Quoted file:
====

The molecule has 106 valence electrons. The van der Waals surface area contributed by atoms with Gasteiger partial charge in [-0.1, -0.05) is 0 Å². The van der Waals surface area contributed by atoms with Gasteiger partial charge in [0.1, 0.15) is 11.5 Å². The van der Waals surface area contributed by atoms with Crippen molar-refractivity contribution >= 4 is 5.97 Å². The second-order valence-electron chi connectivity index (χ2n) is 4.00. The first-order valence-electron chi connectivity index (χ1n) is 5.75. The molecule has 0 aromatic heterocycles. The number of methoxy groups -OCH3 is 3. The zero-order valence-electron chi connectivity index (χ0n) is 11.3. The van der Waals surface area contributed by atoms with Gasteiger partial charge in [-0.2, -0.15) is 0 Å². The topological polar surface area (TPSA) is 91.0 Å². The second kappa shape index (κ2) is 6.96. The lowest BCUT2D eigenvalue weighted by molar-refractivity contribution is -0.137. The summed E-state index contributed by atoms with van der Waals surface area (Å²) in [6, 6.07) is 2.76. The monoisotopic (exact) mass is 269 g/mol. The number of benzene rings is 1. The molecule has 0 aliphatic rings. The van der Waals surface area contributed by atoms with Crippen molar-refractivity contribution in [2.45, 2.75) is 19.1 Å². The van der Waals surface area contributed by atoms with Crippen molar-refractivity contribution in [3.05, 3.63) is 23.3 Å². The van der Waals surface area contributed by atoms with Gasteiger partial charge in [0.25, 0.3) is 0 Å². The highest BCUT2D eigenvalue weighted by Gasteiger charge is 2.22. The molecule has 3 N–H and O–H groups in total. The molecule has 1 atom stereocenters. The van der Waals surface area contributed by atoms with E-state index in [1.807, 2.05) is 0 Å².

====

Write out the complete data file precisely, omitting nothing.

The molecule has 106 valence electrons. The van der Waals surface area contributed by atoms with Gasteiger partial charge in [-0.1, -0.05) is 0 Å². The van der Waals surface area contributed by atoms with Gasteiger partial charge in [0.1, 0.15) is 11.5 Å². The van der Waals surface area contributed by atoms with Crippen molar-refractivity contribution >= 4 is 5.97 Å². The second-order valence-electron chi connectivity index (χ2n) is 4.00. The first-order valence-electron chi connectivity index (χ1n) is 5.75. The molecule has 0 aromatic heterocycles. The number of methoxy groups -OCH3 is 3. The zero-order valence-electron chi connectivity index (χ0n) is 11.3. The van der Waals surface area contributed by atoms with Gasteiger partial charge in [-0.2, -0.15) is 0 Å². The topological polar surface area (TPSA) is 91.0 Å². The second kappa shape index (κ2) is 6.96. The lowest BCUT2D eigenvalue weighted by molar-refractivity contribution is -0.137. The summed E-state index contributed by atoms with van der Waals surface area (Å²) in [6, 6.07) is 2.76. The monoisotopic (exact) mass is 269 g/mol. The number of benzene rings is 1. The molecule has 0 aliphatic rings. The van der Waals surface area contributed by atoms with Crippen molar-refractivity contribution in [2.45, 2.75) is 19.1 Å². The van der Waals surface area contributed by atoms with Crippen molar-refractivity contribution in [3.05, 3.63) is 23.3 Å². The van der Waals surface area contributed by atoms with Gasteiger partial charge in [0.25, 0.3) is 0 Å². The highest BCUT2D eigenvalue weighted by Gasteiger charge is 2.22. The molecule has 3 N–H and O–H groups in total. The molecule has 1 atom stereocenters. The van der Waals surface area contributed by atoms with E-state index in [1.807, 2.05) is 0 Å².